Jang noted that design tools that work together seamlessly were required to “…speed the adoption of 3-D implementations”. Jang indicated that online video applications and mobile apps will require as much as 12.8 Gb/sec between I/O and memory with today’s IC technology whereas 3-D packaging technology is expected to lower that by ~ 8X in Samsung DDRs.
Radojcic commented that 3D IC is "… not a one size fits all technology” and that it is essential to implement a Path Finding process up front in the system design in order to explore design options and make the right choices with respect to “technology, costs and die interactions”. As he has indicated at several other meetings recently [see IFTLE 11 “3D In and Around the Moscone Part 1”, Aug 2010] Radojcic feels that 3D IC ".. is all about managing choices” .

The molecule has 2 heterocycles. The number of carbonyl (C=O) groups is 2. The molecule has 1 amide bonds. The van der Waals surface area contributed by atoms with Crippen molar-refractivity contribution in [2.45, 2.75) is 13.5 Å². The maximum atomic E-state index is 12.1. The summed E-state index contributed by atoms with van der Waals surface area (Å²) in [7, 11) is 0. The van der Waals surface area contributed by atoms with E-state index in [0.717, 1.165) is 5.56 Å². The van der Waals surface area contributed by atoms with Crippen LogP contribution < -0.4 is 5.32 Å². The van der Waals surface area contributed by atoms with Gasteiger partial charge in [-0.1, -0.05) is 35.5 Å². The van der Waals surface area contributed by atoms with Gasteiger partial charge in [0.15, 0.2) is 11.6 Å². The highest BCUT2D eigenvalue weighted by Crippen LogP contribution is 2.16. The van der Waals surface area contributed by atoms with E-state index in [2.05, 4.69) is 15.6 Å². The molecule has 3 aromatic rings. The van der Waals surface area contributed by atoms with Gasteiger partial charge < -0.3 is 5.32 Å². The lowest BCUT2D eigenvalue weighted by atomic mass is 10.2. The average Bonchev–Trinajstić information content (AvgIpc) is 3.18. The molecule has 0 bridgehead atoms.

Marchal called 3D IC IMECs “man on the moon” program due to the long gestation period that was required to get all the necessary technologies into place. He prognosticated that 3D technology would arrive “ in the next two to three years," indicating that the technology has three main application drivers including “…convergence, high performance and memory systems."
DAC also held a tutorial entitled “3-D: New Dimensions in IC Design” which included instruction by Prof. Yuan Xie – Penn State, Prof. David Atienza – EPFL, Switzerland, Tanay Karnik – Intel, Paul Marchal – IMEC and Ruchir Puri – IBM .
As part of the conference the GSA (Global Semiconductor Association) held a 3D forum which reportedly had 125 attendees. Presentations were from major foundries, IDMs, EDA/IP vendors, design services and other industry organizations trying to accelerate 3D design.
For a short video of Lisa McIlrath of R3Logic discussing 3D design and design tools and their design tool “R3 Integrator” you can go here (link) .